The man who told so many people what happened in the world while they slept has died at the age of 76. Bob Edwards, who was the host of NPR's Morning Edition from 1979 to 2004, will likely always be best known for the role he played on that show.
Following the news of his death on Feb. 10, 2024, though, some want to better understand what led him to leave NPR in favor of SiriusXM in 2004. Here's what we know about why Bob decided to leave NPR after several decades inside the radio network.
Why did Bob Edwards leave NPR?
Bob left Morning Edition in 2004 after he was replaced on the show. He became the co-host of All Things Considered with Susan Stamberg shortly after joining NPR in 1974. He became the inaugural host of Morning Edition when the show launched in 1979. Bob served as host until 2004 when he was replaced. After being replaced, he left for SiriusXM, which led to thousands of protests from loyal listeners upset that he had been sidelined.
A year after he left the show, NPR released a lengthy note from its public editor in which they explained the move in more detail.
"Bob was asked by management to leave the host's role to become a senior correspondent for Morning Edition. He decided that he preferred having his own program and left NPR to go to XM Satellite Radio, where he now resides," the public editor's note explained.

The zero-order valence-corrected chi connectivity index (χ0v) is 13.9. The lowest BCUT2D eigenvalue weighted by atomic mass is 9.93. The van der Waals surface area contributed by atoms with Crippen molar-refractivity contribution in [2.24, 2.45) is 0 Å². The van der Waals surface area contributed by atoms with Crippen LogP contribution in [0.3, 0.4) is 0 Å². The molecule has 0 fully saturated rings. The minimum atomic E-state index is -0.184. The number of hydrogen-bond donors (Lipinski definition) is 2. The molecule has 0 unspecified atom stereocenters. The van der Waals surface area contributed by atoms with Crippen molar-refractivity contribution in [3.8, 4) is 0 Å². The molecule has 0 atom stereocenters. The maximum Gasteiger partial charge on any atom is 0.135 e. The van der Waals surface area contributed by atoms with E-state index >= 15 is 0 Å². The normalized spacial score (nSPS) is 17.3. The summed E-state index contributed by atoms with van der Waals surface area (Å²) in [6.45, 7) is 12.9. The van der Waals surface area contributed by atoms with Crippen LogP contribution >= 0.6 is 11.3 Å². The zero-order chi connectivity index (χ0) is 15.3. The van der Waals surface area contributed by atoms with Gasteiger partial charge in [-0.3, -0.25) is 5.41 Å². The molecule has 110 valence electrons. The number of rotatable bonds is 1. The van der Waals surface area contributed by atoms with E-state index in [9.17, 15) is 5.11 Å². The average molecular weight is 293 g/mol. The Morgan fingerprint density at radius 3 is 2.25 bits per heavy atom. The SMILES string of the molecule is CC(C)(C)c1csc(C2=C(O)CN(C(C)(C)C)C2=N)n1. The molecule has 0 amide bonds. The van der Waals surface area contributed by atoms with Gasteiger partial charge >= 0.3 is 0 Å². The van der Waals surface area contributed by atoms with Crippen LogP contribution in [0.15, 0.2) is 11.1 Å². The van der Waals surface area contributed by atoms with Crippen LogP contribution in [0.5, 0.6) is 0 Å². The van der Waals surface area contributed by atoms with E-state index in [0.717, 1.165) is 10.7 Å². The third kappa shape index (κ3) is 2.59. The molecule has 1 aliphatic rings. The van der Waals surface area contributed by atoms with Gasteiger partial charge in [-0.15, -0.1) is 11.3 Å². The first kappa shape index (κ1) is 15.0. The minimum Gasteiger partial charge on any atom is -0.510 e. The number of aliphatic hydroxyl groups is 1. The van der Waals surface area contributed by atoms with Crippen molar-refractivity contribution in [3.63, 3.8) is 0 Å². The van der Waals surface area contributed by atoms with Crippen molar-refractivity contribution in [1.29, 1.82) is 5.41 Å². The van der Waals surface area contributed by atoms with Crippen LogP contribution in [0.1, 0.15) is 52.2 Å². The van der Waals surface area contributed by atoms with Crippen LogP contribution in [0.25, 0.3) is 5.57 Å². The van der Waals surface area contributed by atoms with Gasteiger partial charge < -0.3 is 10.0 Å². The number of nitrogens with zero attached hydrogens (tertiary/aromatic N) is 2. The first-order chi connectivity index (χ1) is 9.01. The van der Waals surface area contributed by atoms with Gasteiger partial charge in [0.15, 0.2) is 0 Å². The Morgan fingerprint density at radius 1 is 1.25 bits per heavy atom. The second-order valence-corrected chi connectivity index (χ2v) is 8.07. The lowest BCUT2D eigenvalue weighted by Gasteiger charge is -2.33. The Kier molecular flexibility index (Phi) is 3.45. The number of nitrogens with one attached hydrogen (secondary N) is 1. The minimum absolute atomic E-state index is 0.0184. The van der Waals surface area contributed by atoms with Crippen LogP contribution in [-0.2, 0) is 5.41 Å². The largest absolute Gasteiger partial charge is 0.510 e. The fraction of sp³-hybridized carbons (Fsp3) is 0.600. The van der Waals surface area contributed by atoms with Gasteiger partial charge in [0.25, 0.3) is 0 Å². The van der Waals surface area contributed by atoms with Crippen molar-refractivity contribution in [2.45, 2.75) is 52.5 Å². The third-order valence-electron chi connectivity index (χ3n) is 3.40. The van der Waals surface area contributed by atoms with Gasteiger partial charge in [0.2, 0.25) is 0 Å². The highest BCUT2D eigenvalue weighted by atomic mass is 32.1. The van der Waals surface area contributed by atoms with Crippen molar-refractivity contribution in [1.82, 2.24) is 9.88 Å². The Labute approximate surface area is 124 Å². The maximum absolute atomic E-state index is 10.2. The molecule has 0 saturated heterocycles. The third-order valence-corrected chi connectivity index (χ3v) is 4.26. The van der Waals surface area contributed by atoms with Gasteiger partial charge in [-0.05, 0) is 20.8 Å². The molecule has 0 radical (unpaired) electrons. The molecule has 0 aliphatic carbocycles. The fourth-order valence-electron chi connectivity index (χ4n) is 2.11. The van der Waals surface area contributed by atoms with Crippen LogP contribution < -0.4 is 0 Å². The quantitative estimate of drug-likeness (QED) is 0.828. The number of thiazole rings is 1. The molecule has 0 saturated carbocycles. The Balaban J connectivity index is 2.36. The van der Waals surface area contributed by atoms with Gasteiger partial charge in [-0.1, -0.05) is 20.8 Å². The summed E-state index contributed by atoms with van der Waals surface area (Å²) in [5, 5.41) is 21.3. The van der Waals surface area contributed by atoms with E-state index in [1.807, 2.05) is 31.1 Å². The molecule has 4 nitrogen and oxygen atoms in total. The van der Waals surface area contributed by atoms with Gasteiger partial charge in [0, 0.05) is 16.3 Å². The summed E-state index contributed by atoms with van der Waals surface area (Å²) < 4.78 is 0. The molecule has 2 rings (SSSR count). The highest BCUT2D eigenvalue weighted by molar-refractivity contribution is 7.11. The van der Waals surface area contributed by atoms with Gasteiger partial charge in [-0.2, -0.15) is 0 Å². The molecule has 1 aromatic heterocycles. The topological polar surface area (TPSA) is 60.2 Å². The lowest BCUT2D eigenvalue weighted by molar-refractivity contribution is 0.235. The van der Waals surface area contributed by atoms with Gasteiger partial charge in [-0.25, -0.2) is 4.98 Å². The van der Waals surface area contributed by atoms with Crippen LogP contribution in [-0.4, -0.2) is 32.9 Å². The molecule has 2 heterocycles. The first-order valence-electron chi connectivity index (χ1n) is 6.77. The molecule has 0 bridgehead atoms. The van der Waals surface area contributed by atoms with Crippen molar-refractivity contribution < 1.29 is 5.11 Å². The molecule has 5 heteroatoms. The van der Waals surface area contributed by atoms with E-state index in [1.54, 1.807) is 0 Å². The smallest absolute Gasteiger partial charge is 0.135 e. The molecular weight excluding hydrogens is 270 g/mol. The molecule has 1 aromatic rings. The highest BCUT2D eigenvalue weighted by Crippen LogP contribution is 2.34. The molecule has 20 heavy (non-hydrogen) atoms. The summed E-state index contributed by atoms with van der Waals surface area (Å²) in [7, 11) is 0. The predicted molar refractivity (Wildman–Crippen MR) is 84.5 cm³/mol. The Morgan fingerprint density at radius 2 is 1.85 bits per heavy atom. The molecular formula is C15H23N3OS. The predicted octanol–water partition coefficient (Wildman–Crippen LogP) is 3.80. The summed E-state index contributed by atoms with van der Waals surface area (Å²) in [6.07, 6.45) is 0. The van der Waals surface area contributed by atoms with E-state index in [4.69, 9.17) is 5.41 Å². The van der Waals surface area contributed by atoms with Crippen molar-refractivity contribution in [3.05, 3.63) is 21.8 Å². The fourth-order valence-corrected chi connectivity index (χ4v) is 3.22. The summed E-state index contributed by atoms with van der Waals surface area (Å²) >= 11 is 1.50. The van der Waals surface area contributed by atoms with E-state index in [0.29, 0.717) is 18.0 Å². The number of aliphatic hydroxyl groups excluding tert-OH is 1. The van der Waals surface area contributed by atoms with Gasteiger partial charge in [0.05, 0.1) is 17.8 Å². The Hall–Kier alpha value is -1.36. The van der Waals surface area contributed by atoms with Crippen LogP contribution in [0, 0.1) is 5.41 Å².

The note added that while the move hadn't been made to attract a younger audience, the listenership did grow by about 800,000 following his departure.
The note also added that change is a necessary part of managing journalism, even in public radio where that change can sometimes feel almost impossible.
"Still, change is inevitable, and management has an obligation to manage, even in a medium as resistant to change as public radio," the note explained. "I think that Morning Edition is sounding quite good. I think it needs to change even more so that it sounds and is in fact, more diverse — culturally, intellectually and politically."
There didn't seem to be any love lost between Bob Edwards and NPR.
Although Bob and NPR decided to part ways after 30 years of mutual success, it didn't seem like there was any love lost about the ultimate decision. Bob closed out his career at SiriusXM, but he was giving a very loving obituary by NPR following the news of his death.
"He was a total news guy, and I think understood the news deeply," Margaret Low, who worked with Bob for years, explained. "And in some ways he sort of set the bar for how we approach stories, because he would convey these stories with a kind of simplicity but also with real depth, and make sure that they somehow resonated. And that's lasted."
He may not have stayed with NPR forever, but it seems that he is still beloved inside the organization.